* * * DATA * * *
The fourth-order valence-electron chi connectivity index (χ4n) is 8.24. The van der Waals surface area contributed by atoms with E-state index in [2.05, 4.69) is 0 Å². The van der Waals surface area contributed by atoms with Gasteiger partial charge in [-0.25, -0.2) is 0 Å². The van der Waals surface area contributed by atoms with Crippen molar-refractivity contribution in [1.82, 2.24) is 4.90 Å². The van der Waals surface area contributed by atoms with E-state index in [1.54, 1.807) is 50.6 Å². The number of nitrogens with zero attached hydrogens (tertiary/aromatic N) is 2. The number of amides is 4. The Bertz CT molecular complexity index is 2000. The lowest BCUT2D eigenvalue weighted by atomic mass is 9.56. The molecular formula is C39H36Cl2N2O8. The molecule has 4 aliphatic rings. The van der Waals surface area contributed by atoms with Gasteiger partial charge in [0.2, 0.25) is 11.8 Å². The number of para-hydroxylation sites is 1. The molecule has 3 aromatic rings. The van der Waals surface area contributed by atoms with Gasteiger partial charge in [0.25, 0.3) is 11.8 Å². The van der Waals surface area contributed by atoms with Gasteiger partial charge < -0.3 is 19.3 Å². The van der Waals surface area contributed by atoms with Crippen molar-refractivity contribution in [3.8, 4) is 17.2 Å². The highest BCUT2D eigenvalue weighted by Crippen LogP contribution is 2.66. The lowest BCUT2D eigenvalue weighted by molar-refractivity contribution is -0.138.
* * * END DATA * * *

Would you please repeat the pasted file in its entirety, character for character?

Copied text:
The fourth-order valence-electron chi connectivity index (χ4n) is 8.24. The van der Waals surface area contributed by atoms with E-state index in [2.05, 4.69) is 0 Å². The van der Waals surface area contributed by atoms with Gasteiger partial charge in [-0.25, -0.2) is 0 Å². The van der Waals surface area contributed by atoms with Crippen molar-refractivity contribution in [1.82, 2.24) is 4.90 Å². The van der Waals surface area contributed by atoms with E-state index in [1.54, 1.807) is 50.6 Å². The number of nitrogens with zero attached hydrogens (tertiary/aromatic N) is 2. The number of amides is 4. The Bertz CT molecular complexity index is 2000. The lowest BCUT2D eigenvalue weighted by atomic mass is 9.56. The molecular formula is C39H36Cl2N2O8. The molecule has 4 aliphatic rings. The van der Waals surface area contributed by atoms with Gasteiger partial charge in [0.2, 0.25) is 11.8 Å². The number of para-hydroxylation sites is 1. The molecule has 3 aromatic rings. The van der Waals surface area contributed by atoms with Gasteiger partial charge in [0.25, 0.3) is 11.8 Å². The van der Waals surface area contributed by atoms with Gasteiger partial charge < -0.3 is 19.3 Å². The van der Waals surface area contributed by atoms with Crippen molar-refractivity contribution in [3.8, 4) is 17.2 Å². The highest BCUT2D eigenvalue weighted by Crippen LogP contribution is 2.66. The lowest BCUT2D eigenvalue weighted by molar-refractivity contribution is -0.138.